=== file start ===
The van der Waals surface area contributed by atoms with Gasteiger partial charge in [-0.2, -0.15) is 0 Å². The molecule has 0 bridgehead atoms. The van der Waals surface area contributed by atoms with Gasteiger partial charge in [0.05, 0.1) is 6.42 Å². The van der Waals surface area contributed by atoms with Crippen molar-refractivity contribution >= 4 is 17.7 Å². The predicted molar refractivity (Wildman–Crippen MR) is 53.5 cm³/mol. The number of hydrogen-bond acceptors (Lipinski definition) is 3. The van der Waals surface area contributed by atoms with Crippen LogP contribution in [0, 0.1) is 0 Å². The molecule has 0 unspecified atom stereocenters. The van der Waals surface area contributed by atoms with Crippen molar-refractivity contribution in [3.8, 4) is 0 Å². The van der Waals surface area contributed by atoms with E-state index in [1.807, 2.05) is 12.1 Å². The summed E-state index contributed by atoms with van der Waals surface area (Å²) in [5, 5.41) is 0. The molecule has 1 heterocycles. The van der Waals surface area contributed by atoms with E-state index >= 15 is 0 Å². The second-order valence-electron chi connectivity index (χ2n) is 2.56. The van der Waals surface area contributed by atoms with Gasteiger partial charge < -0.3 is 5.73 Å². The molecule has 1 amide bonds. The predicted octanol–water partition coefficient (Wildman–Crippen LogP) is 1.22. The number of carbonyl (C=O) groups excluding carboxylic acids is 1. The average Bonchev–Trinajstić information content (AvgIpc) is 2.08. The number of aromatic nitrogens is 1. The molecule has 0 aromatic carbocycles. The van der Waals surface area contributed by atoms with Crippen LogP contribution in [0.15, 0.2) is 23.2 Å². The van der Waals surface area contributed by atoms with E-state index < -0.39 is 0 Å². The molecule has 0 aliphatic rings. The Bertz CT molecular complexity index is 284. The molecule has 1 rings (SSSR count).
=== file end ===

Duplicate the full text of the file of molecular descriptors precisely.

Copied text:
The van der Waals surface area contributed by atoms with Gasteiger partial charge in [-0.2, -0.15) is 0 Å². The molecule has 0 bridgehead atoms. The van der Waals surface area contributed by atoms with Gasteiger partial charge in [0.05, 0.1) is 6.42 Å². The van der Waals surface area contributed by atoms with Crippen molar-refractivity contribution >= 4 is 17.7 Å². The predicted molar refractivity (Wildman–Crippen MR) is 53.5 cm³/mol. The number of hydrogen-bond acceptors (Lipinski definition) is 3. The van der Waals surface area contributed by atoms with Crippen LogP contribution in [0, 0.1) is 0 Å². The molecule has 0 unspecified atom stereocenters. The van der Waals surface area contributed by atoms with Crippen molar-refractivity contribution in [3.8, 4) is 0 Å². The van der Waals surface area contributed by atoms with E-state index in [1.807, 2.05) is 12.1 Å². The summed E-state index contributed by atoms with van der Waals surface area (Å²) in [5, 5.41) is 0. The molecule has 1 heterocycles. The van der Waals surface area contributed by atoms with E-state index >= 15 is 0 Å². The second-order valence-electron chi connectivity index (χ2n) is 2.56. The van der Waals surface area contributed by atoms with Gasteiger partial charge < -0.3 is 5.73 Å². The molecule has 1 amide bonds. The predicted octanol–water partition coefficient (Wildman–Crippen LogP) is 1.22. The number of carbonyl (C=O) groups excluding carboxylic acids is 1. The average Bonchev–Trinajstić information content (AvgIpc) is 2.08. The number of aromatic nitrogens is 1. The molecule has 0 aromatic carbocycles. The van der Waals surface area contributed by atoms with Crippen LogP contribution in [0.15, 0.2) is 23.2 Å². The van der Waals surface area contributed by atoms with E-state index < -0.39 is 0 Å². The molecule has 0 aliphatic rings. The Bertz CT molecular complexity index is 284. The molecule has 1 rings (SSSR count).